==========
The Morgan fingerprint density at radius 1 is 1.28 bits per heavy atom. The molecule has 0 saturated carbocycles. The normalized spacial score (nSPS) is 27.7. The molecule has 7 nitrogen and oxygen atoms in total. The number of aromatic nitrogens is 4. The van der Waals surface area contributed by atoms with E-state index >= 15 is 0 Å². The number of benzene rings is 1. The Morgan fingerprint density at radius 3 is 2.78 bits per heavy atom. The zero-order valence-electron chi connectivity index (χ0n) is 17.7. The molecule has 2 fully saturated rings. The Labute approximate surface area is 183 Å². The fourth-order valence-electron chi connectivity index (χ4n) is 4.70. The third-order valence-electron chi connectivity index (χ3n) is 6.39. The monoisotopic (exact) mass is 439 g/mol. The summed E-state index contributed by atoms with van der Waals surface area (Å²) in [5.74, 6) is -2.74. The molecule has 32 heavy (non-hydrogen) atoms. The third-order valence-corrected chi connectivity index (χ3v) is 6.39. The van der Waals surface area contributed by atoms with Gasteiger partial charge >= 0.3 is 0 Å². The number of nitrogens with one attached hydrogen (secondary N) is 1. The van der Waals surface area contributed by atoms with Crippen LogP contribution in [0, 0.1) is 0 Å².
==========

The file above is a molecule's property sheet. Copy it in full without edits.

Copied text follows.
The Morgan fingerprint density at radius 1 is 1.28 bits per heavy atom. The molecule has 0 saturated carbocycles. The normalized spacial score (nSPS) is 27.7. The molecule has 7 nitrogen and oxygen atoms in total. The number of aromatic nitrogens is 4. The van der Waals surface area contributed by atoms with E-state index >= 15 is 0 Å². The number of benzene rings is 1. The Morgan fingerprint density at radius 3 is 2.78 bits per heavy atom. The zero-order valence-electron chi connectivity index (χ0n) is 17.7. The molecule has 2 fully saturated rings. The Labute approximate surface area is 183 Å². The fourth-order valence-electron chi connectivity index (χ4n) is 4.70. The third-order valence-electron chi connectivity index (χ3n) is 6.39. The monoisotopic (exact) mass is 439 g/mol. The summed E-state index contributed by atoms with van der Waals surface area (Å²) in [5.74, 6) is -2.74. The molecule has 32 heavy (non-hydrogen) atoms. The third-order valence-corrected chi connectivity index (χ3v) is 6.39. The van der Waals surface area contributed by atoms with Gasteiger partial charge >= 0.3 is 0 Å². The number of nitrogens with one attached hydrogen (secondary N) is 1. The van der Waals surface area contributed by atoms with Crippen LogP contribution in [0, 0.1) is 0 Å².